Immunologic Research

, Volume 49, Issue 1, pp 44-48

The long and the short of telomeres in bone marrow recipient SCID patients

  • Marcella Sarzotti-KelsoeAffiliated withDepartment of Immunology, Duke University Medical CenterDepartment of Surgery, Duke University Medical Center Email author 
  • , Xiaoju G. DaniellAffiliated withDepartment of Surgery, Duke University Medical Center
  • , John F. WhitesidesAffiliated withDepartment of Medicine, Duke University Medical Center
  • , Rebecca H. BuckleyAffiliated withDepartment of Immunology, Duke University Medical CenterDepartment of Pediatrics, Duke University Medical Center

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Telomeres are noncoding DNA regions at the end of the chromosomes that are crucial for genome stability. Since telomere length decreases with cell division, they can be used as a signature of cell proliferation history. T-cell reconstitution in severe combined immunodeficiency (SCID) subjects, recipients of T-cell-depleted, allogeneic-related bone marrow cells, is due to the development and maturation of donor T-cell precursors in the infant’s vestigial thymus and to homeostatic proliferation of mature T cells in the peripheral organs. Since T-cell function, thymic output, and T-cell clonal diversity are maintained long term in these patients, we investigated whether donor T-cell engraftment resulted in increased telomere shortening. Our study of seven SCID patients, following successful bone marrow transplantation, demonstrates that the patients’ peripheral T cells did not exhibit greater than normal telomere shortening.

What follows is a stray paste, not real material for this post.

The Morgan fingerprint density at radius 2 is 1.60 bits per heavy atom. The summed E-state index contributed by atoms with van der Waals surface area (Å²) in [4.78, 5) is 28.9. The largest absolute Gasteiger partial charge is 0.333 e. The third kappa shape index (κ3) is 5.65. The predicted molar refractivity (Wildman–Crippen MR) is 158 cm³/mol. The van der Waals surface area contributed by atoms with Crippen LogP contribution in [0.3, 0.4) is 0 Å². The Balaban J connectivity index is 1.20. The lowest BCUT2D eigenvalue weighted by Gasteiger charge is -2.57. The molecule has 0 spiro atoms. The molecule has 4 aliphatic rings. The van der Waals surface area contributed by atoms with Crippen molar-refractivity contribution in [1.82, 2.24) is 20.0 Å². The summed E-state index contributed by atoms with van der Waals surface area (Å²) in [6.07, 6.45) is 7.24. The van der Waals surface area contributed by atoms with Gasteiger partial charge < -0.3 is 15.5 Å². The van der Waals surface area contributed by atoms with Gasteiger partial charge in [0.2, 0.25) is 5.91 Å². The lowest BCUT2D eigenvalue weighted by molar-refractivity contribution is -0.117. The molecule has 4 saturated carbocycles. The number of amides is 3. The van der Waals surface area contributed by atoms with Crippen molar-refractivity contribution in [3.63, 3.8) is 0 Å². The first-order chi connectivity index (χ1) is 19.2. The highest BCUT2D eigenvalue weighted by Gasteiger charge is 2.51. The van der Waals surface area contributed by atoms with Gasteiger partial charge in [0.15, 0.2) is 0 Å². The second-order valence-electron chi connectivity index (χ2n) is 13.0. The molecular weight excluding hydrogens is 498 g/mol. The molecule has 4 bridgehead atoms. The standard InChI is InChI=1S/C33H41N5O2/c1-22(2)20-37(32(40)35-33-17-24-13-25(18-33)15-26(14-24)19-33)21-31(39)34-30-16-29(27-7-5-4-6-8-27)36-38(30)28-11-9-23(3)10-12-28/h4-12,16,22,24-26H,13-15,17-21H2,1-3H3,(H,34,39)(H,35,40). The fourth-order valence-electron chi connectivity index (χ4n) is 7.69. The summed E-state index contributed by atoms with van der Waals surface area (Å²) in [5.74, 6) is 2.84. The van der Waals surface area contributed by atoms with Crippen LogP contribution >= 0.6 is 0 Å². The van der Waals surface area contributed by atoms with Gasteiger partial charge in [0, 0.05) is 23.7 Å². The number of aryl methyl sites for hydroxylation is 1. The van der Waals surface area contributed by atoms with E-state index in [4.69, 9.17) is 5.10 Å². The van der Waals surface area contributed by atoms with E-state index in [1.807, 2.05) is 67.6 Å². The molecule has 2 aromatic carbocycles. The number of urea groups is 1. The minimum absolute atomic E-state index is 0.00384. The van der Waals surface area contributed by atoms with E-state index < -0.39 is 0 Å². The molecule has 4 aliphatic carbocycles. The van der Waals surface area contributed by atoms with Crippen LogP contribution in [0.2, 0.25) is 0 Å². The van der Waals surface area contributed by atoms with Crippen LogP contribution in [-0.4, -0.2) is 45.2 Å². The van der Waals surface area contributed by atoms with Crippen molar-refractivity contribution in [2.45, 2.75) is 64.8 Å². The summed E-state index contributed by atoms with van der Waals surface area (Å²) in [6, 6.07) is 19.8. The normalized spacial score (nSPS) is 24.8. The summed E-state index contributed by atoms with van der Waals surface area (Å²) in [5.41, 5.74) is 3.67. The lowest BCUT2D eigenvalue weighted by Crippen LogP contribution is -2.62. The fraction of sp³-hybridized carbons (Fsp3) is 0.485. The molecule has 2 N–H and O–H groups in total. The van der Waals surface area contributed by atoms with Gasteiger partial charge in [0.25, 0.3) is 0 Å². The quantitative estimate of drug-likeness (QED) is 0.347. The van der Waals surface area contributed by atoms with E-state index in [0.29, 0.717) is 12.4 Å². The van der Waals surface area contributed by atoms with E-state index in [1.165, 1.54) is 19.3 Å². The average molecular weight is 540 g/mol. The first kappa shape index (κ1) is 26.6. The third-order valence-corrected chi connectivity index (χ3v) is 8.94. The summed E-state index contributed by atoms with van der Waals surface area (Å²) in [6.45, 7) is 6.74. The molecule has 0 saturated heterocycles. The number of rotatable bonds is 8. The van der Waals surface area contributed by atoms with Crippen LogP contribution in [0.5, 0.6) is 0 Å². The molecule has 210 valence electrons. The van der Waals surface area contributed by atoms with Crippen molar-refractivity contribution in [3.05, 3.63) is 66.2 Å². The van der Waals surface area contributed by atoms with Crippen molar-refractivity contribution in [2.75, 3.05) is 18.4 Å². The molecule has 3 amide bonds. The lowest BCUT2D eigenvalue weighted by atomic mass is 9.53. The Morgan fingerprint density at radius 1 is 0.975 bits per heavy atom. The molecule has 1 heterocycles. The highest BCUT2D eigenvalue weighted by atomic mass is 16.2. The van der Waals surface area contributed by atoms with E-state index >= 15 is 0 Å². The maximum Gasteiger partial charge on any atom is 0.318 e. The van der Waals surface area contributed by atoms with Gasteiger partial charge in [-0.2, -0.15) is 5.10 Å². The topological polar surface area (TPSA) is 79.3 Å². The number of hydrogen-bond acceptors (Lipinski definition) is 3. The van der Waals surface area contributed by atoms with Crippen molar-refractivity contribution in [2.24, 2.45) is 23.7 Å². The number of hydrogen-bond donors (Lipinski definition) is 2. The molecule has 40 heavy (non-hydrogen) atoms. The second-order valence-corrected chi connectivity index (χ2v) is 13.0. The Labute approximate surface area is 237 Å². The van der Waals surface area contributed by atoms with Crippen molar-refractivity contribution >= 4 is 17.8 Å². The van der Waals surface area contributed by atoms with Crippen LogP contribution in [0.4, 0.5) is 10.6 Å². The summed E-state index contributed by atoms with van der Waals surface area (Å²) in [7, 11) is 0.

SCID Telomere Transplantation T cell TREC